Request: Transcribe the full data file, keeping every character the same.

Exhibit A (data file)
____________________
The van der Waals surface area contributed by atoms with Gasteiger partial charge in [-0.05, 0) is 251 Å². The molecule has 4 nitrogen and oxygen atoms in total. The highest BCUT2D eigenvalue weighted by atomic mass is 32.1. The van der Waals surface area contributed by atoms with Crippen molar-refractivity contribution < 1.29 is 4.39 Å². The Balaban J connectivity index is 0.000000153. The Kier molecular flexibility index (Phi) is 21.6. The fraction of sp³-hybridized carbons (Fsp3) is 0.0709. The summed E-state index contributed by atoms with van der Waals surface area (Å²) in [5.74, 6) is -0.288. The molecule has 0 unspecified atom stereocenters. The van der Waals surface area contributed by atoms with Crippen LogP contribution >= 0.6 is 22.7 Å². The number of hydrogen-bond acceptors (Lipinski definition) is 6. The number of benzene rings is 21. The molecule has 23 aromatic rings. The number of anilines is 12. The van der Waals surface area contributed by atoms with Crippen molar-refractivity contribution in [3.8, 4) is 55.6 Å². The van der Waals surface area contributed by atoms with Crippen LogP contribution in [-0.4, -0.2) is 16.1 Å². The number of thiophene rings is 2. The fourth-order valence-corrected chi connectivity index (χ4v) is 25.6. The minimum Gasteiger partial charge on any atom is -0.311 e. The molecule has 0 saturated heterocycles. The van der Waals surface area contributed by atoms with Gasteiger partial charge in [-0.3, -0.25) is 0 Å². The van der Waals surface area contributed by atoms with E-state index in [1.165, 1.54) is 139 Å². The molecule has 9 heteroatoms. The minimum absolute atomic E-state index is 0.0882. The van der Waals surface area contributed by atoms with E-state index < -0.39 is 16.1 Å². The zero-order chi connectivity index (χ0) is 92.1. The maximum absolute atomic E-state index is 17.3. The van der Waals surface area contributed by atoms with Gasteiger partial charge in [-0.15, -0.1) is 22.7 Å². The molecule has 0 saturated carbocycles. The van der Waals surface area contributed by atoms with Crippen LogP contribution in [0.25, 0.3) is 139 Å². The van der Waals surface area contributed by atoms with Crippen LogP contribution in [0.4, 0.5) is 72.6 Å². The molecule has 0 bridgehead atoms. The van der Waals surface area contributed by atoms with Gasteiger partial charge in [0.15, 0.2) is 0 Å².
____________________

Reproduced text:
The van der Waals surface area contributed by atoms with Gasteiger partial charge in [-0.05, 0) is 251 Å². The molecule has 4 nitrogen and oxygen atoms in total. The highest BCUT2D eigenvalue weighted by atomic mass is 32.1. The van der Waals surface area contributed by atoms with Crippen molar-refractivity contribution < 1.29 is 4.39 Å². The Balaban J connectivity index is 0.000000153. The Kier molecular flexibility index (Phi) is 21.6. The fraction of sp³-hybridized carbons (Fsp3) is 0.0709. The summed E-state index contributed by atoms with van der Waals surface area (Å²) in [5.74, 6) is -0.288. The molecule has 0 unspecified atom stereocenters. The van der Waals surface area contributed by atoms with Crippen LogP contribution >= 0.6 is 22.7 Å². The number of hydrogen-bond acceptors (Lipinski definition) is 6. The number of benzene rings is 21. The molecule has 23 aromatic rings. The number of anilines is 12. The van der Waals surface area contributed by atoms with Crippen molar-refractivity contribution in [3.8, 4) is 55.6 Å². The van der Waals surface area contributed by atoms with Crippen LogP contribution in [-0.4, -0.2) is 16.1 Å². The number of thiophene rings is 2. The fourth-order valence-corrected chi connectivity index (χ4v) is 25.6. The minimum Gasteiger partial charge on any atom is -0.311 e. The molecule has 0 saturated heterocycles. The van der Waals surface area contributed by atoms with Gasteiger partial charge in [-0.3, -0.25) is 0 Å². The van der Waals surface area contributed by atoms with E-state index in [1.165, 1.54) is 139 Å². The molecule has 9 heteroatoms. The minimum absolute atomic E-state index is 0.0882. The van der Waals surface area contributed by atoms with E-state index < -0.39 is 16.1 Å². The zero-order chi connectivity index (χ0) is 92.1. The maximum absolute atomic E-state index is 17.3. The van der Waals surface area contributed by atoms with Gasteiger partial charge in [-0.15, -0.1) is 22.7 Å². The molecule has 0 saturated carbocycles. The van der Waals surface area contributed by atoms with Crippen LogP contribution in [0.25, 0.3) is 139 Å². The van der Waals surface area contributed by atoms with Crippen LogP contribution in [0.4, 0.5) is 72.6 Å². The molecule has 0 bridgehead atoms. The van der Waals surface area contributed by atoms with Gasteiger partial charge in [0.15, 0.2) is 0 Å².